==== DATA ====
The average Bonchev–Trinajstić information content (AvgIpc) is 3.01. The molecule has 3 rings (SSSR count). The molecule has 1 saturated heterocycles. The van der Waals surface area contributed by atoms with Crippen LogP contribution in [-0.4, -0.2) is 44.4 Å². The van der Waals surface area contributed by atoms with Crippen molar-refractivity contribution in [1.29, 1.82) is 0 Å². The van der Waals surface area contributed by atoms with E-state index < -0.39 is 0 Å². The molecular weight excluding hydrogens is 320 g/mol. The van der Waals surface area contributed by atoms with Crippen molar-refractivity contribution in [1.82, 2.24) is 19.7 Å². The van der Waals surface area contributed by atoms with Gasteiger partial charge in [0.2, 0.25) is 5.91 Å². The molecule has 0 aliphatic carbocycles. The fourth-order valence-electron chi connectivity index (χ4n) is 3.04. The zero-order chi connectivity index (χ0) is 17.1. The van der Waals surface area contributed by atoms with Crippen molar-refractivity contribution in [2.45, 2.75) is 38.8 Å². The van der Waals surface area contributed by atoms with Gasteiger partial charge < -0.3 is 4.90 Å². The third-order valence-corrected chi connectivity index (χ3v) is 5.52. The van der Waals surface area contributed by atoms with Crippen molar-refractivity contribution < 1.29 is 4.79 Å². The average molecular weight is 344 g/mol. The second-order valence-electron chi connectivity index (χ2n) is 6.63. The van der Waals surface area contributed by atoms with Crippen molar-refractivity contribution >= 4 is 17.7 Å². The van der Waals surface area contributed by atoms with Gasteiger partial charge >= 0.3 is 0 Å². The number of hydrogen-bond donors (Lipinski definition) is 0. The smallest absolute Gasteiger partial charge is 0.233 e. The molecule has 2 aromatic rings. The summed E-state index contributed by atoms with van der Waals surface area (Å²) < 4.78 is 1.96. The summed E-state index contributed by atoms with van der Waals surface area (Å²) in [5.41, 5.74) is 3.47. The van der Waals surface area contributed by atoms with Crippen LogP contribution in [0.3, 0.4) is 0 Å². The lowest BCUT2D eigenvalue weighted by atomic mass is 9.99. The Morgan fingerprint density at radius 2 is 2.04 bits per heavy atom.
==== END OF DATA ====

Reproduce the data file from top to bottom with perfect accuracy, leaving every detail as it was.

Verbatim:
The average Bonchev–Trinajstić information content (AvgIpc) is 3.01. The molecule has 3 rings (SSSR count). The molecule has 1 saturated heterocycles. The van der Waals surface area contributed by atoms with Crippen LogP contribution in [-0.4, -0.2) is 44.4 Å². The van der Waals surface area contributed by atoms with Crippen molar-refractivity contribution in [1.29, 1.82) is 0 Å². The van der Waals surface area contributed by atoms with E-state index < -0.39 is 0 Å². The molecular weight excluding hydrogens is 320 g/mol. The van der Waals surface area contributed by atoms with Crippen molar-refractivity contribution in [1.82, 2.24) is 19.7 Å². The van der Waals surface area contributed by atoms with Gasteiger partial charge in [0.2, 0.25) is 5.91 Å². The molecule has 0 aliphatic carbocycles. The fourth-order valence-electron chi connectivity index (χ4n) is 3.04. The zero-order chi connectivity index (χ0) is 17.1. The van der Waals surface area contributed by atoms with Crippen molar-refractivity contribution in [2.45, 2.75) is 38.8 Å². The van der Waals surface area contributed by atoms with Gasteiger partial charge < -0.3 is 4.90 Å². The third-order valence-corrected chi connectivity index (χ3v) is 5.52. The van der Waals surface area contributed by atoms with Crippen molar-refractivity contribution < 1.29 is 4.79 Å². The average molecular weight is 344 g/mol. The second-order valence-electron chi connectivity index (χ2n) is 6.63. The van der Waals surface area contributed by atoms with Crippen molar-refractivity contribution >= 4 is 17.7 Å². The van der Waals surface area contributed by atoms with Gasteiger partial charge >= 0.3 is 0 Å². The number of hydrogen-bond donors (Lipinski definition) is 0. The smallest absolute Gasteiger partial charge is 0.233 e. The molecule has 2 aromatic rings. The summed E-state index contributed by atoms with van der Waals surface area (Å²) < 4.78 is 1.96. The summed E-state index contributed by atoms with van der Waals surface area (Å²) in [5.41, 5.74) is 3.47. The van der Waals surface area contributed by atoms with Crippen LogP contribution in [0.3, 0.4) is 0 Å². The lowest BCUT2D eigenvalue weighted by atomic mass is 9.99. The Morgan fingerprint density at radius 2 is 2.04 bits per heavy atom.